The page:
considered inadequate or ineffective simply because §
2255 relief has already been denied, or because the
petitioner is procedurally barred from pursuing relief under
§ 2255, or because the petition has been denied
permission to file a second or successive motion to
vacate.”) (internal citations omitted)).
petition for a writ of habeas corpus under § 2241 must
be filed in the district court that has jurisdiction over a
prisoner's place of confinement. 28 U.S.C. §
2241(a). “As a result, habeas corpus proceedings may
occur in a court of confinement that is different from the
court of conviction.” Martin v. Perez, 319
F.3d 799, 803 (6th Cir. 2003). At the time the § 2241
petition was filed, Taylor was confined at FCI
considering a § 2241 petition from a prisoner convicted
in a different circuit, courts apply the procedural law from
the circuit where the petition is filed, and the substantive
law of the circuit in which the prisoner was convicted and
sentenced. See Burgess v. Merlak, No. 17-4147, 2018
WL 5778364, at *1 (6th Cir. June 22, 2018) (applying Sixth
Circuit's savings clause test in Hill v.
Masters, 836 F.3d 591 (6th Cir. 2016) to
petitioner's § 2241 challenge to his enhanced
sentence imposed in the Eastern District of North Carolina)
(citing Pittman v. Quintana, No. 16-6857, 2017 WL
6759113, at *1 (6th Cir. Sept. 18, 2017) (citing
Hill)); see also Bender v. Carter, No.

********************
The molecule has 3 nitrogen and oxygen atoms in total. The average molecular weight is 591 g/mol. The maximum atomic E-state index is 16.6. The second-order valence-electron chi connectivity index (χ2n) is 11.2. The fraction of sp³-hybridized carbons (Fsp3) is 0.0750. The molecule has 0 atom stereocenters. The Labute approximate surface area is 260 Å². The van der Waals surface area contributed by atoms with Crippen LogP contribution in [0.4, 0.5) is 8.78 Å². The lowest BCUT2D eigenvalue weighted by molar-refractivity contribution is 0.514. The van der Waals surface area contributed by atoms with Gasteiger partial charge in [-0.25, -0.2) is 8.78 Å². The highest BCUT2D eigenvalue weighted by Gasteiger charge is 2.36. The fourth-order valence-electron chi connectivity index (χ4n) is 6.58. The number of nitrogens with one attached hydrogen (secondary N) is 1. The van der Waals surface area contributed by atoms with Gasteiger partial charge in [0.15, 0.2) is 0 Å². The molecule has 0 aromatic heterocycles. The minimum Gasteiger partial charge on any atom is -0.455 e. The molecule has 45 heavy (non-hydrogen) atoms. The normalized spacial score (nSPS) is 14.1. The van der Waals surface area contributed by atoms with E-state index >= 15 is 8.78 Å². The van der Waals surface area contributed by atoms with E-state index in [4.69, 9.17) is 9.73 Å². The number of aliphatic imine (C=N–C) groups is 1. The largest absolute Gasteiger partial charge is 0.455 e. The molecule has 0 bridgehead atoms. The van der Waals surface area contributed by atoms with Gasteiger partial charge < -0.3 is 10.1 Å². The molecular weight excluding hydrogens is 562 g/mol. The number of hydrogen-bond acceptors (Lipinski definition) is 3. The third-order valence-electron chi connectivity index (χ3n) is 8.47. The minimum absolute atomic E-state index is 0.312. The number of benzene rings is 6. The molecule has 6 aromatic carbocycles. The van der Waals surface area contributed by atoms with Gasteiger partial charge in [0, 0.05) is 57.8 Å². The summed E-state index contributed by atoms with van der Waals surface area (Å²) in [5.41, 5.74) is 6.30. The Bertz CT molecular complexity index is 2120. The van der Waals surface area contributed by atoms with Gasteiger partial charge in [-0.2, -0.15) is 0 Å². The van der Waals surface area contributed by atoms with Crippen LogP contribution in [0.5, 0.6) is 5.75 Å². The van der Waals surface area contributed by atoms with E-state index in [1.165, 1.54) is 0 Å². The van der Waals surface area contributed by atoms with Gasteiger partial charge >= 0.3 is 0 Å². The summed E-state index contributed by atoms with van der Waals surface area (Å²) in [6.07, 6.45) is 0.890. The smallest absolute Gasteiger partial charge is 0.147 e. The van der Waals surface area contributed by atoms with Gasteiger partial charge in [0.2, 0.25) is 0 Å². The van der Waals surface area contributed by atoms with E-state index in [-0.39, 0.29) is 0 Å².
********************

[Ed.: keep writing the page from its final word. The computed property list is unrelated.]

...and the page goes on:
5:12-CV-165, 2013 WL 5636745, at *3 (N.D.W.Va. Oct. 15, 2013)
(denying motion for reconsideration of the court's
application of the Fourth Circuit's procedural rule as to
savings clause test because the petitioner was confined in
the Fourth Circuit, before considering the substantive law of
the Sixth Circuit (where petitioner was convicted) regarding
actual innocence) (citing Eames v. Jones, 793
F.Supp.2d 747, 750 (E.D. N.C. 2011) (holding that the
substantive law of the court of conviction should apply under
the overarching procedural law of the court reviewing the
petition)), aff'd, 564 Fed.Appx. 694 (4th Cir.
Court, therefore, applies the Sixth Circuit's test in
Hill to determine whether Taylor may invoke the
savings clause of § 2255 to bring a § 2241
challenge to his sentence enhancement imposed in the Criminal
Case. If Taylor satisfies the Sixth Circuit's savings
clause test, then the Court applies the substantive law of